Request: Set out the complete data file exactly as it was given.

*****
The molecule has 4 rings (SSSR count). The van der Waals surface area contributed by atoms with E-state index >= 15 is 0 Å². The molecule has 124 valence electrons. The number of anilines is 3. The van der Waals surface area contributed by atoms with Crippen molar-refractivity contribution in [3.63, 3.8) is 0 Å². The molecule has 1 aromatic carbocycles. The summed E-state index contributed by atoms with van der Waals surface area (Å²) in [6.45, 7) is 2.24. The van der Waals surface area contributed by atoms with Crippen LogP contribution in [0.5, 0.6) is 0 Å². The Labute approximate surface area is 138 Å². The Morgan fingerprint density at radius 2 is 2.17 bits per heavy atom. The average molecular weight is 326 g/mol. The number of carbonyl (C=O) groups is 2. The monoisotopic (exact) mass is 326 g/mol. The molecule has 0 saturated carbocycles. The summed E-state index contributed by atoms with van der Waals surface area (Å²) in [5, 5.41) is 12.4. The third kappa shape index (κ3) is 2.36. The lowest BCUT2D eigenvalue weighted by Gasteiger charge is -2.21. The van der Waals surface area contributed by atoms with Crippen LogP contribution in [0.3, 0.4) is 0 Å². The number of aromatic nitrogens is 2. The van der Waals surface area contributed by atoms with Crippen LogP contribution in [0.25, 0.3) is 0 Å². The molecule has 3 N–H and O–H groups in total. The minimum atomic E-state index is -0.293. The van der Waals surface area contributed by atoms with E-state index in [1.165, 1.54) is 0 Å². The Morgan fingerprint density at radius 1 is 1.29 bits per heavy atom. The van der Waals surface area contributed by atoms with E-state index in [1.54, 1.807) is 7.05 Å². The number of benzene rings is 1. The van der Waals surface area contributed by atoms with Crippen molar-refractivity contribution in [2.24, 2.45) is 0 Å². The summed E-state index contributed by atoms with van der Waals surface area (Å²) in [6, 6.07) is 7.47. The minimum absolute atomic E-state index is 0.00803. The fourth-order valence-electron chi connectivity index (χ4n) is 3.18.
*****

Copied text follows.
The molecule has 4 rings (SSSR count). The van der Waals surface area contributed by atoms with E-state index >= 15 is 0 Å². The molecule has 124 valence electrons. The number of anilines is 3. The van der Waals surface area contributed by atoms with Crippen molar-refractivity contribution in [3.63, 3.8) is 0 Å². The molecule has 1 aromatic carbocycles. The summed E-state index contributed by atoms with van der Waals surface area (Å²) in [6.45, 7) is 2.24. The van der Waals surface area contributed by atoms with Crippen LogP contribution in [0.5, 0.6) is 0 Å². The Labute approximate surface area is 138 Å². The Morgan fingerprint density at radius 2 is 2.17 bits per heavy atom. The average molecular weight is 326 g/mol. The number of carbonyl (C=O) groups is 2. The monoisotopic (exact) mass is 326 g/mol. The molecule has 0 saturated carbocycles. The summed E-state index contributed by atoms with van der Waals surface area (Å²) in [5, 5.41) is 12.4. The third kappa shape index (κ3) is 2.36. The lowest BCUT2D eigenvalue weighted by Gasteiger charge is -2.21. The van der Waals surface area contributed by atoms with Crippen LogP contribution in [0.3, 0.4) is 0 Å². The number of aromatic nitrogens is 2. The van der Waals surface area contributed by atoms with Crippen LogP contribution in [0.25, 0.3) is 0 Å². The molecule has 3 N–H and O–H groups in total. The minimum atomic E-state index is -0.293. The van der Waals surface area contributed by atoms with E-state index in [1.165, 1.54) is 0 Å². The Morgan fingerprint density at radius 1 is 1.29 bits per heavy atom. The van der Waals surface area contributed by atoms with E-state index in [1.54, 1.807) is 7.05 Å². The number of benzene rings is 1. The van der Waals surface area contributed by atoms with Crippen molar-refractivity contribution in [2.24, 2.45) is 0 Å². The summed E-state index contributed by atoms with van der Waals surface area (Å²) in [6, 6.07) is 7.47. The minimum absolute atomic E-state index is 0.00803. The fourth-order valence-electron chi connectivity index (χ4n) is 3.18.